How safe and effective are essential oils? We ask the experts
While many hail their natural benefits, they're not a miracle cure — and some products may actually be harmful so caution is crucial
It seems there's no shortage of miracle cures to treat a variety of ailments, but often we're left wondering whether certain therapies are safe. The use of essential oils is a point of contestation and a topic covered in Netflix's recent documentary (Un)Well, so Lifestyle asked experts for the lowdown on them.
Dr Maureen Allem, founder and medical director at Skin Renewal aesthetic clinics, explains that essential oils are typically extracted from plants using a variety of methods, like steam-distillation or cold pressing. These extracts are used, and have been used for thousands of years, to assist with health and mental conditions.
THE SCIENTIFIC BASIS
Allem says many studies have been done to ascertain the efficacy of essential oils as used in modern medicine, but most are still inconclusive and not backed by extensive clinical trials.
Dr Rakesh Newaj, a specialist dermatologist, agrees. "While there's a great deal of information on the internet and social media praising the medicinal effects of essential oils and aromatherapy, there's insufficient scientific research to fully support and substantiate these claims."
Allem adds: "Essential oils can help with certain symptoms, but, depending on the condition, at some point medical intervention will be needed."
The anti-microbial properties of some essential oils are one tangible effect. According to Newaj, cinnamon, thyme, oregano and clove oils have anti-microbial properties. "But these oils can't be used as a replacement for antibiotic or anti-fungal drugs," he says.
Conditions like eczema and psoriasis can benefit from the moisturising effect of essential oils. Scars may improve on their own with time, and using tea-tree oil may keep the scar soft and speed up the re-modelling of the scar.
Allem says tea tree oils are beneficial for breakouts — they're anti-bacterial and anti-microbial — and chamomile has been used for acne-related concerns due to its anti-inflammatory effect.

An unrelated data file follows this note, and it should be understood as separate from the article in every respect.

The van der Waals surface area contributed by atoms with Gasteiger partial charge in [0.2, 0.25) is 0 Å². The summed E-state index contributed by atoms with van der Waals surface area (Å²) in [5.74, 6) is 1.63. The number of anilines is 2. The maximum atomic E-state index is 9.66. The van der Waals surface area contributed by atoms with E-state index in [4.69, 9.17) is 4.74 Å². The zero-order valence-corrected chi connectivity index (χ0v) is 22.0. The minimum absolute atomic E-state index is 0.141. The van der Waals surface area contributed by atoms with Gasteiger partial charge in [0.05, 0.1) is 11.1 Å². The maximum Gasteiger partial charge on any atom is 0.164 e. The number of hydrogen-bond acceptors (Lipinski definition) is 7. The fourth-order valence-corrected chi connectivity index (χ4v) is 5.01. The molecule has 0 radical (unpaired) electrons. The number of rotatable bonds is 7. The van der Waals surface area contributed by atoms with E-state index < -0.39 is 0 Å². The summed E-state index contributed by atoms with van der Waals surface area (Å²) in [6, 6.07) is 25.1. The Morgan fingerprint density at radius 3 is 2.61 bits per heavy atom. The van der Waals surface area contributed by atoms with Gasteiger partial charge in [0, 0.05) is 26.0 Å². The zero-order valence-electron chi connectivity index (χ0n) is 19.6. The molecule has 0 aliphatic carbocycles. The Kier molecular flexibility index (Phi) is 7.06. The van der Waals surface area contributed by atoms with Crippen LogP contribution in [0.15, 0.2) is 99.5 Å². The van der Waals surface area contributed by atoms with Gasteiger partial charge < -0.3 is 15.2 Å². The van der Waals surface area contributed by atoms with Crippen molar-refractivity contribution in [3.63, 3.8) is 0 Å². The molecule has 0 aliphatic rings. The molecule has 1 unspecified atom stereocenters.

Newaj says dry skin is caused by a lack of sebum. Certain oils can stimulate the sebaceous glands and promote skin elasticity. These include geranium, lavender, rose, jasmine, chamomile and sandalwood.
"Most oils (including petroleum products) can seal the moisture that remains on the skin after a shower and act as an occlusive moisturiser," he says.
WHEN TO PRACTISE CAUTION
Much of the information on essential oils tends to be anecdotal or rooted in folklore. Newaj says it's for this reason that people should remember that "natural" or "organic" does not translate to being "safe" and "beneficial".
People should remember that 'natural' or 'organic' does not translate to being 'safe' and 'beneficial'Dr Rakesh Newaj, specialist dermatologist
Consider the potential toxic effects of essential oils — just because they're natural derivatives doesn't mean they don't contain chemicals. Bitter orange and kakadu lime oils have been shown to have phototoxic and cytotoxic effects and can potentially damage the components in your cells. Some oils, like tea tree, lavender, peppermint, and ylang-ylang, can cause contact eczema.
Allem warns that pure essential oils have to be used discreetly as they can be potent and volatile and might cause a reaction.
"There's also no evidence to prove that essential oils are safe to ingest," she says.
HOW TO APPLY ESSENTIAL OILS
Allem says you don't need to dilute essential oils in a carrier oil (like coconut or avocado oil) if you'll be using them in diffusers or for aromatic purposes like dropping them onto your pillow to sleep better. But if you want to use essential oils on your skin, a carrier oil is needed to avoid skin reactions.
Newaj cautions that some oils, like clove and thyme oils, should never be used on the face. Other oils should never be used under any circumstances, for example bergamot, grapefruit, lemon and sweet lemon oil.
"Like any chemical, essential oils have potential side-effects. Always make sure to do your research before using them," says Newaj.